Guilty conscience, eh? Just mind you keep my business to yourself, young man.
She looked round in time to see a woman approaching. Reluctantly she rocked herself forward out of the low seat to greet the customer. Youngish, dark-haired, slim under the bulky faux fur – or real fur? – coat. A fine-featured, East Asian face, crimson lipstick.
‘Hello, you must be Amélie. I’m Louisa.’ The woman smiled expectantly. Clearly this was supposed to be significant.
‘Hello, Louisa. I’m sorry … ?’
The pretty, dimpled smile faded into uncertainty and embarrassment.
‘Oh. So sorry! I’m your neighbour. At the Homestead. We met your husband – Tom? – the other day. He …’
‘Of course! Of course. Forgive me …’ She went to extend her hand, then realised that it was sticky with poffertjes, and the other still holding the bag. She shrugged helplessly. They both laughed.
‘Look at this produce! Did you make all this yourselves? How wonderful …’
Louisa was very pleasant, Amélie thought a few minutes later, as she watched her new neighbour walk off, clutching a paper bag heavy with their goods, high-heeled boots a little unsteady on the slick ground.
Not to mention: conspicuously pretty.
She knew her husband well, and this was not the sort of woman whose name he would forget in a hurry.
‘How’s the Barefoot Beekeeper then?’ She recognised the deep voice, turned to greet Anthony Gallinari, Rita’s brother-in-law.
Anthony was a professional beekeeper, as he liked to emphasise. His thousand hives were trucked all over the state and beyond the Murray to pollinate the fruit orchards; his production of specialty honeys was prodigious.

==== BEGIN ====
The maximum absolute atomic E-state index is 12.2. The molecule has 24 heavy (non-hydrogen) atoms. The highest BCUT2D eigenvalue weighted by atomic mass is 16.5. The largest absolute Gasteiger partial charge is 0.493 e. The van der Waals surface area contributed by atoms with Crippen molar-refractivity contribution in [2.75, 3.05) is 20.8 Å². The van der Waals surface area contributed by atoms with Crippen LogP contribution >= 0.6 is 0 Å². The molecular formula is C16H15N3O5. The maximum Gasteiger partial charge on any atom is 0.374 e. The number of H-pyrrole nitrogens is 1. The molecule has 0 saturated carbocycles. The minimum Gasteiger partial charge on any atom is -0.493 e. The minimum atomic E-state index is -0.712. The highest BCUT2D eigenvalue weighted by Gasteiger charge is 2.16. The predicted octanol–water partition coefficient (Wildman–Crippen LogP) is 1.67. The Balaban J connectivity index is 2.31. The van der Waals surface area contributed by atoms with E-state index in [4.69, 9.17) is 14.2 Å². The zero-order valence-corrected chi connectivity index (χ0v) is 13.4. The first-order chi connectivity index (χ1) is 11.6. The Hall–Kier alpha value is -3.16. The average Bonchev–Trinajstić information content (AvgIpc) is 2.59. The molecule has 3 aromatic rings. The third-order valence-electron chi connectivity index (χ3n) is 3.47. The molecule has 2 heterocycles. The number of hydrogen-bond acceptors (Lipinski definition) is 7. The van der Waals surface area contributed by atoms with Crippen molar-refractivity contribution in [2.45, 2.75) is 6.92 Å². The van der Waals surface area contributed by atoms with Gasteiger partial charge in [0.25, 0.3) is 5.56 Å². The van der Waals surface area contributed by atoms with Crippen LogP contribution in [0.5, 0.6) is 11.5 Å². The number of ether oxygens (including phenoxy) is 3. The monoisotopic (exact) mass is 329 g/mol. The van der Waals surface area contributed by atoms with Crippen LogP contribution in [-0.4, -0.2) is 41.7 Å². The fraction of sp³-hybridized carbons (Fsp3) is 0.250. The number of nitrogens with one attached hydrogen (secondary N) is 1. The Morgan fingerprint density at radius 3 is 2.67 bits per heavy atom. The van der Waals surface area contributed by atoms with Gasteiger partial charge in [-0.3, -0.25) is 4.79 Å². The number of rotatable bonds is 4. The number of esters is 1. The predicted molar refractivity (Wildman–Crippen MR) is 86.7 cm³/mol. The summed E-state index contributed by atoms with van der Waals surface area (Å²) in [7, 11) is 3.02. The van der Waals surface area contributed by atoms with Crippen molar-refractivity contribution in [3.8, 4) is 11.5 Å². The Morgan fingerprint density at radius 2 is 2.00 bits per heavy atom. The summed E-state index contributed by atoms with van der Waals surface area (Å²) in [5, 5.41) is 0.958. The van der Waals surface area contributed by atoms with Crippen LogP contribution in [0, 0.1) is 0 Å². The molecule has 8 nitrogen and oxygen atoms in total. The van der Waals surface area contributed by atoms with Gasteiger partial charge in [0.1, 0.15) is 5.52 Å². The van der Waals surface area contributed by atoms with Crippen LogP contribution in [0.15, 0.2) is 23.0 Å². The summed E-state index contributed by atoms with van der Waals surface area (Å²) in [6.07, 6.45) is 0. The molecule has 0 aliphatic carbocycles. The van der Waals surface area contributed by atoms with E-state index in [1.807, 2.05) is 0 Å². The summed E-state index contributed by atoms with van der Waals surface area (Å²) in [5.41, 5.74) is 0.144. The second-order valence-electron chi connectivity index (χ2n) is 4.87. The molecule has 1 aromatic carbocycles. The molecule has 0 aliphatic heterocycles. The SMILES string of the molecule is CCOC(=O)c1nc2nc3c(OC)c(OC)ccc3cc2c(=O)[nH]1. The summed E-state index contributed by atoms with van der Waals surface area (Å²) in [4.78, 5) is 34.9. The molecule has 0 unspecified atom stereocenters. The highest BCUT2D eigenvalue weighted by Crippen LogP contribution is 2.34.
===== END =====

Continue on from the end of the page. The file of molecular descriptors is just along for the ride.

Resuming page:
Amélie’s gentle, small-scale approach was to him the sentimentality of an elderly, amateur ‘lady beekeeper’ who could afford such nonsense.
‘Hello, Anthony, I’m fine, thank you. Not the weather for bare feet, though.’
She stamped her sturdy boots demonstratively. ‘How’s your business?’
The bulky, black-haired man grimaced, sucked his teeth. ‘Very tricky time of year … You know how it is.’
She nodded. Commercial fruit pollination was a matter of fine timing, trying to second-guess the erratic spring climate.
‘Could you maybe spare Lottie for an afternoon, though? Tuesday’s looking good for opening my hives, but these days …’ She shrugged, playing shamelessly on the ‘frail, elderly lady beekeeper’ shtick.
He considered for a moment, then grinned. ‘Sure thing. No Worrés.’ It was his little running joke, a pun on her tall Warré hives, which he found quaint, rustic and, his manner indicated, slightly ridiculous.
She forced a chuckle. Then it died on her lips.
‘What’s the matter?’
Louisa was walking slowly towards them, arm-in-arm with a man in a tweed jacket and flat cap. He looked as if he had come straight from a Scottish grouse moor, or stepped off the label of a malt whisky bottle.
Of medium height and build, his bearing was trim, straight-backed, square-shouldered. His demeanour was pleasant, non-committal as he looked at the wares his companion pointed out to him.
She had seen him two nights before. On her moonlit lawn.
Market stalls, people, Anthony’s concerned face – all began to wheel as she struggled for air which her constricted chest would not admit.
Next week in Telling the Bees:
Chapter 7: Tête-à-Tête
Dr Barry has a serious word.
Disclaimer: The people and events described in this story are entirely the product of the author’s imagination; they bear no intentional resemblance to real-life people and events. The locations are based on real places.